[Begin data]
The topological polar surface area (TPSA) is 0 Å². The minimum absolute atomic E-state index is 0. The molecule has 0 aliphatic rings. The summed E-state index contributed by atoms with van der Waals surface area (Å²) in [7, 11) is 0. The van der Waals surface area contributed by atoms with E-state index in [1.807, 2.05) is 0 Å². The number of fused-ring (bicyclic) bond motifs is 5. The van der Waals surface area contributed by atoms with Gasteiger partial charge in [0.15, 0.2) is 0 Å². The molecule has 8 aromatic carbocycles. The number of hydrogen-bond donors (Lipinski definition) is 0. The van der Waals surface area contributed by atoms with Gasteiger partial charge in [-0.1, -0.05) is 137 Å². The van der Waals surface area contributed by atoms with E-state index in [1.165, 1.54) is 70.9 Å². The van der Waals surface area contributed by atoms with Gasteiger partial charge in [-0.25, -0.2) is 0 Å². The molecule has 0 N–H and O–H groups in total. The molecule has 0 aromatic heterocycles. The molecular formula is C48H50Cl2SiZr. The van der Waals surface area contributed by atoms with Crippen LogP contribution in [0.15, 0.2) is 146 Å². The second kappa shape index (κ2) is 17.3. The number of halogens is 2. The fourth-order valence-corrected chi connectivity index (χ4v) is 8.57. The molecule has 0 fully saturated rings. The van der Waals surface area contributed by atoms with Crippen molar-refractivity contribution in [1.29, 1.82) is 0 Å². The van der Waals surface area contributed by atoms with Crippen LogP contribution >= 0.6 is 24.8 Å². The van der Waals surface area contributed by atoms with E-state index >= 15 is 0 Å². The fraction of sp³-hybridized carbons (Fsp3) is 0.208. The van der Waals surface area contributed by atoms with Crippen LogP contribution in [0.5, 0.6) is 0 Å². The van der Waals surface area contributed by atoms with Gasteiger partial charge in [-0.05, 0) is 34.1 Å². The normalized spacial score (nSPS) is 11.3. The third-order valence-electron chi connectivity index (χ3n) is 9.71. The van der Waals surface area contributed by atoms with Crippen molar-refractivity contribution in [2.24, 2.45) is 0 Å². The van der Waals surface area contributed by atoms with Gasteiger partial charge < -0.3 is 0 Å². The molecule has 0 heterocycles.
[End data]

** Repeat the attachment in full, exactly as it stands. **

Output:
The topological polar surface area (TPSA) is 0 Å². The minimum absolute atomic E-state index is 0. The molecule has 0 aliphatic rings. The summed E-state index contributed by atoms with van der Waals surface area (Å²) in [7, 11) is 0. The van der Waals surface area contributed by atoms with E-state index in [1.807, 2.05) is 0 Å². The number of fused-ring (bicyclic) bond motifs is 5. The van der Waals surface area contributed by atoms with Gasteiger partial charge in [0.15, 0.2) is 0 Å². The molecule has 8 aromatic carbocycles. The number of hydrogen-bond donors (Lipinski definition) is 0. The van der Waals surface area contributed by atoms with Gasteiger partial charge in [-0.1, -0.05) is 137 Å². The van der Waals surface area contributed by atoms with E-state index in [1.165, 1.54) is 70.9 Å². The van der Waals surface area contributed by atoms with Gasteiger partial charge in [-0.25, -0.2) is 0 Å². The molecule has 0 N–H and O–H groups in total. The molecule has 0 aromatic heterocycles. The molecular formula is C48H50Cl2SiZr. The van der Waals surface area contributed by atoms with Crippen LogP contribution in [0.15, 0.2) is 146 Å². The second kappa shape index (κ2) is 17.3. The number of halogens is 2. The fourth-order valence-corrected chi connectivity index (χ4v) is 8.57. The molecule has 0 fully saturated rings. The van der Waals surface area contributed by atoms with Crippen molar-refractivity contribution in [1.29, 1.82) is 0 Å². The van der Waals surface area contributed by atoms with Crippen LogP contribution >= 0.6 is 24.8 Å². The van der Waals surface area contributed by atoms with E-state index >= 15 is 0 Å². The fraction of sp³-hybridized carbons (Fsp3) is 0.208. The van der Waals surface area contributed by atoms with Crippen LogP contribution in [0.5, 0.6) is 0 Å². The van der Waals surface area contributed by atoms with Gasteiger partial charge in [-0.05, 0) is 34.1 Å². The normalized spacial score (nSPS) is 11.3. The third-order valence-electron chi connectivity index (χ3n) is 9.71. The van der Waals surface area contributed by atoms with Crippen molar-refractivity contribution in [2.24, 2.45) is 0 Å². The van der Waals surface area contributed by atoms with Gasteiger partial charge < -0.3 is 0 Å². The molecule has 0 heterocycles.